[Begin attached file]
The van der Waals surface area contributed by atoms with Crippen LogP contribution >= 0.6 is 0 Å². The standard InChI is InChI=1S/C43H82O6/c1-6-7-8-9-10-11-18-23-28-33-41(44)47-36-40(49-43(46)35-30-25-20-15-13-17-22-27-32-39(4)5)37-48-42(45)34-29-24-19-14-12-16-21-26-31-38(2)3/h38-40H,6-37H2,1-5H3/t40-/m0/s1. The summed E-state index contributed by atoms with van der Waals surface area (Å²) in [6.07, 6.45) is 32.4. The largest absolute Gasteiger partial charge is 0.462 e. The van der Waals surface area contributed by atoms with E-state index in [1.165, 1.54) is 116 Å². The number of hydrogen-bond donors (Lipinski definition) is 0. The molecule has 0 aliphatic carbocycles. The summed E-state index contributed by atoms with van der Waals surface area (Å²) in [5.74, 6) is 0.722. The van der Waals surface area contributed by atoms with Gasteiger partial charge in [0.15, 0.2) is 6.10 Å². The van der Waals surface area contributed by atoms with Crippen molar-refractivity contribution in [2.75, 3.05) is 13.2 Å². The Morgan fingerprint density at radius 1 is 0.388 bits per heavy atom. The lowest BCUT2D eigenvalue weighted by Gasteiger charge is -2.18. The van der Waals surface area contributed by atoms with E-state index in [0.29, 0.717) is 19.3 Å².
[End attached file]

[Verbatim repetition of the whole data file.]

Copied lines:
The van der Waals surface area contributed by atoms with Crippen LogP contribution >= 0.6 is 0 Å². The standard InChI is InChI=1S/C43H82O6/c1-6-7-8-9-10-11-18-23-28-33-41(44)47-36-40(49-43(46)35-30-25-20-15-13-17-22-27-32-39(4)5)37-48-42(45)34-29-24-19-14-12-16-21-26-31-38(2)3/h38-40H,6-37H2,1-5H3/t40-/m0/s1. The summed E-state index contributed by atoms with van der Waals surface area (Å²) in [6.07, 6.45) is 32.4. The largest absolute Gasteiger partial charge is 0.462 e. The van der Waals surface area contributed by atoms with E-state index in [1.165, 1.54) is 116 Å². The number of hydrogen-bond donors (Lipinski definition) is 0. The molecule has 0 aliphatic carbocycles. The summed E-state index contributed by atoms with van der Waals surface area (Å²) in [5.74, 6) is 0.722. The van der Waals surface area contributed by atoms with Gasteiger partial charge in [0.15, 0.2) is 6.10 Å². The van der Waals surface area contributed by atoms with Crippen molar-refractivity contribution in [2.75, 3.05) is 13.2 Å². The Morgan fingerprint density at radius 1 is 0.388 bits per heavy atom. The lowest BCUT2D eigenvalue weighted by Gasteiger charge is -2.18. The van der Waals surface area contributed by atoms with E-state index in [0.29, 0.717) is 19.3 Å².